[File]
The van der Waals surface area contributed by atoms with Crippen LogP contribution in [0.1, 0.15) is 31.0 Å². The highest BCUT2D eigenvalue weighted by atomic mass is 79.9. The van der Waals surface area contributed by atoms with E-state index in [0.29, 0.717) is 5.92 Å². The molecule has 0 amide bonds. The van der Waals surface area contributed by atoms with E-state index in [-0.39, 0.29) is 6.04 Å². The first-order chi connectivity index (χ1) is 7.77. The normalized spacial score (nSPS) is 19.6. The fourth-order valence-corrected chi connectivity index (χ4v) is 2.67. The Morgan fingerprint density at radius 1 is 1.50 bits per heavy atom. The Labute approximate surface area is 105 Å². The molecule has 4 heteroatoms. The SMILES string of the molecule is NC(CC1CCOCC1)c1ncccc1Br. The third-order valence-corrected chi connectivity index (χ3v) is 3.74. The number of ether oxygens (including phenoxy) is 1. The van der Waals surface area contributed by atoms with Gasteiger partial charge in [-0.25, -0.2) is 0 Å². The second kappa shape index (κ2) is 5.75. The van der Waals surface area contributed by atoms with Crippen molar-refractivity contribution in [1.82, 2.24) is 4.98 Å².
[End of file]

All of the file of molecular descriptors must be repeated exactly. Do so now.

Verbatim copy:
The van der Waals surface area contributed by atoms with Crippen LogP contribution in [0.1, 0.15) is 31.0 Å². The highest BCUT2D eigenvalue weighted by atomic mass is 79.9. The van der Waals surface area contributed by atoms with E-state index in [0.29, 0.717) is 5.92 Å². The molecule has 0 amide bonds. The van der Waals surface area contributed by atoms with E-state index in [-0.39, 0.29) is 6.04 Å². The first-order chi connectivity index (χ1) is 7.77. The normalized spacial score (nSPS) is 19.6. The fourth-order valence-corrected chi connectivity index (χ4v) is 2.67. The Morgan fingerprint density at radius 1 is 1.50 bits per heavy atom. The Labute approximate surface area is 105 Å². The molecule has 4 heteroatoms. The SMILES string of the molecule is NC(CC1CCOCC1)c1ncccc1Br. The third-order valence-corrected chi connectivity index (χ3v) is 3.74. The number of ether oxygens (including phenoxy) is 1. The van der Waals surface area contributed by atoms with Gasteiger partial charge in [-0.25, -0.2) is 0 Å². The second kappa shape index (κ2) is 5.75. The van der Waals surface area contributed by atoms with Crippen molar-refractivity contribution in [1.82, 2.24) is 4.98 Å².